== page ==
[Editor’s Note: This is the first part of a three-part series that will analyze the state of mainstream perspectives of the impact of tariffs, as well as delve further into the history of Section 232 and China’s role in the current trade dialogue.]
Consultants internally often pose a question to one another – do you want a client who knows he doesn’t know something, or would you rather have a client who doesn’t know what he doesn’t know?
It turns out that phrase came from the famed economist John Kenneth Galbraith, who actually used it to describe forecasters: “We have two classes of forecasters: Those who don’t know … and those who don’t know they don’t know.”
Most consultants (and forecasters) would likely argue one would rather have the former — it’s better to work with someone who knows he doesn’t know something than one who doesn’t know what he doesn’t know.
The same argument applies to trade and tariffs.
The mass media and much of the public has embraced the notion that tariffs are bad and continued “free trade” — with China — is good.
But is it? Does the mainstream press know what it doesn’t know?
We will come to this question shortly — but first, the conventional thinking.
Koch Companies Trade Study
According to a recent Koch Companies study on trade, the U.S. economy will see some very negative impacts on the economy as a result of President Donald Trump’s trade war, including:
- Macroeconomic losses, which project declining GDP of 1.78% and a long-term impact in 2030 of 1.25%
- Household financial losses of $2,357 per household in 2019, which compound to $17,276 in spending power over a 12-year time frame (2018-2030) in the form of lower wages, higher prices and lower investment returns
- Increased unemployment
- Production losses by 2030 modeled as a loss of 1% against the baseline for agricultural and services sectors and a manufacturing production decline of 2.5% from baseline
All of the above appear as reasonable conclusions one might make based on a standard methodology using the GTAP model and database, which ironically was the very same model used by the Department of Commerce to come up with the rationale for imposing Section 232 tariffs in the first place! Other countries have also used the GTAP model to formulate trade policies.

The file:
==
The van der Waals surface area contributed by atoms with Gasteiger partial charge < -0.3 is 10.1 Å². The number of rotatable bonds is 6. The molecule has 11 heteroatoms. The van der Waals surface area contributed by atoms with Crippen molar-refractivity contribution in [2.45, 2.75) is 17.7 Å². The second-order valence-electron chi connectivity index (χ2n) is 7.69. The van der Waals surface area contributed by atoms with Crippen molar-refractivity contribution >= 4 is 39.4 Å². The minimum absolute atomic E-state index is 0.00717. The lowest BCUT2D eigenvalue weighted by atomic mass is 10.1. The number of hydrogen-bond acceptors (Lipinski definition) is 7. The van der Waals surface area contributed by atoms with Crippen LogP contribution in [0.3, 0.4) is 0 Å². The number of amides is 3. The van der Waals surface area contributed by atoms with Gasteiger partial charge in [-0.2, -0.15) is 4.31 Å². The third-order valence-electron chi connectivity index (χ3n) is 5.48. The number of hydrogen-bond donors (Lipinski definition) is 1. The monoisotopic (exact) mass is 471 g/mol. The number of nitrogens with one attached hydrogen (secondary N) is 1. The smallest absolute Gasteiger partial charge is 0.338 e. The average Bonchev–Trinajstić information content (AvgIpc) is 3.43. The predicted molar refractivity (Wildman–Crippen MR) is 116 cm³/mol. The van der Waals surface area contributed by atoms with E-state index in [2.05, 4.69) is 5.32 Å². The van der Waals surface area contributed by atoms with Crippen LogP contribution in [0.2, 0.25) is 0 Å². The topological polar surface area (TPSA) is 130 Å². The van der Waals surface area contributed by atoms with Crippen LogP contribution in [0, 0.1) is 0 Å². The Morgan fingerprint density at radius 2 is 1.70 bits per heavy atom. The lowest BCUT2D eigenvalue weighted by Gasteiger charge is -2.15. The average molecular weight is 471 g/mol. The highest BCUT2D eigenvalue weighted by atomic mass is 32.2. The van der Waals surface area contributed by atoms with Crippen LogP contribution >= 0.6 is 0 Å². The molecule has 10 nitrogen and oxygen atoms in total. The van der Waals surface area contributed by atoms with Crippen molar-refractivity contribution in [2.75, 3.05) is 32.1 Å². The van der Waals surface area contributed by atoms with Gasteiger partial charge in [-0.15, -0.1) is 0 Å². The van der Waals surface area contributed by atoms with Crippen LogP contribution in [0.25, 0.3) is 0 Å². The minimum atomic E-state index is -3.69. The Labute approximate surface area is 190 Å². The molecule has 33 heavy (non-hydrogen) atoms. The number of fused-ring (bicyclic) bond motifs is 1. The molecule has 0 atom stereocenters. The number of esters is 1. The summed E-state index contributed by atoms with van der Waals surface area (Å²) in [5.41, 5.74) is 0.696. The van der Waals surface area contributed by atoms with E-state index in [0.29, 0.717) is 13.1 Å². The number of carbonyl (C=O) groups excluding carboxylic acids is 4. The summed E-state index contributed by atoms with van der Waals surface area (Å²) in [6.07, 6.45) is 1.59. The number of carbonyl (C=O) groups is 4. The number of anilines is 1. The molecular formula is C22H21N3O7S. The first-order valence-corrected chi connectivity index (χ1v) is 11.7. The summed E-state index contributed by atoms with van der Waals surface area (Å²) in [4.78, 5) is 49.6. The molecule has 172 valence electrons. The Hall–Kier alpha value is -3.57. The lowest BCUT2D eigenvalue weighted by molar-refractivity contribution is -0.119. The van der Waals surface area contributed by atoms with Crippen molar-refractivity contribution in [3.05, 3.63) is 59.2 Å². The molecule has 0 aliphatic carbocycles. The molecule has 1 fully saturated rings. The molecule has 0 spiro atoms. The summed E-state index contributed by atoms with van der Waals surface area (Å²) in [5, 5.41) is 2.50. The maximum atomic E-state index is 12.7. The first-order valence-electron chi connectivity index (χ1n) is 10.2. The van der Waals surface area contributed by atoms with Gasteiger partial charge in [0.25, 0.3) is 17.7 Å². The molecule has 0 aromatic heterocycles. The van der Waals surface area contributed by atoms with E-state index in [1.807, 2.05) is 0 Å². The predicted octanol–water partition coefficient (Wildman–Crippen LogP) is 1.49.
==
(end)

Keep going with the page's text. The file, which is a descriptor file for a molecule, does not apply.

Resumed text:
The Koch Companies’ study stands in good company. Multiple additional governmental and pay-to-play studies have come out arguing similarly against tariffs. Here are just a few:
- The Dallas Fed trade study (as in, the Federal Reserve Bank of Dallas)
- This study from Trade Partnership Worldwide
- The Tax Foundation ran a study
- Even competitor sites to MetalMiner, such as CRU, have modeled the impact of tariffs on the wider economy
So why in the world should we question these studies?
Because the studies don’t tell the whole story.
Media Bias, Not Fake News
Forget about fake news: legitimate studies have confirmed anti-tariff media bias.
A study conducted in 2005 — after the Bush steel tariffs of 2002 — sought to test a prediction that, “newspapers will devote more space to the costs of tariffs than to their benefits…” The study sampled 123 stories on trade from The New York Times and 177 stories from the Wall Street Journal (the stories ran during the Bush steel tariffs of 2002 from Jan. 1 through Sept. 10).
The WSJ also showed a “slant” toward free trade as measured by more sentences criticizing tariffs than supporting them, compared to The New York Times, according to the study methodology.
Not surprisingly, the results showed newspapers covered the “costs” of steel tariffs more than the benefits and the authors concluded the results suggest “that mass media will weaken the power of special‐interest lobbies relative to unorganized interests.”
Simply put, one should expect more anti-tariff media coverage than pro-tariff coverage.
Before we dive further into the studies, let’s re-examine the history of Section 232 and what cases have resulted in presidential trade action.
Part 2 of this series will be published Friday, Feb. 7.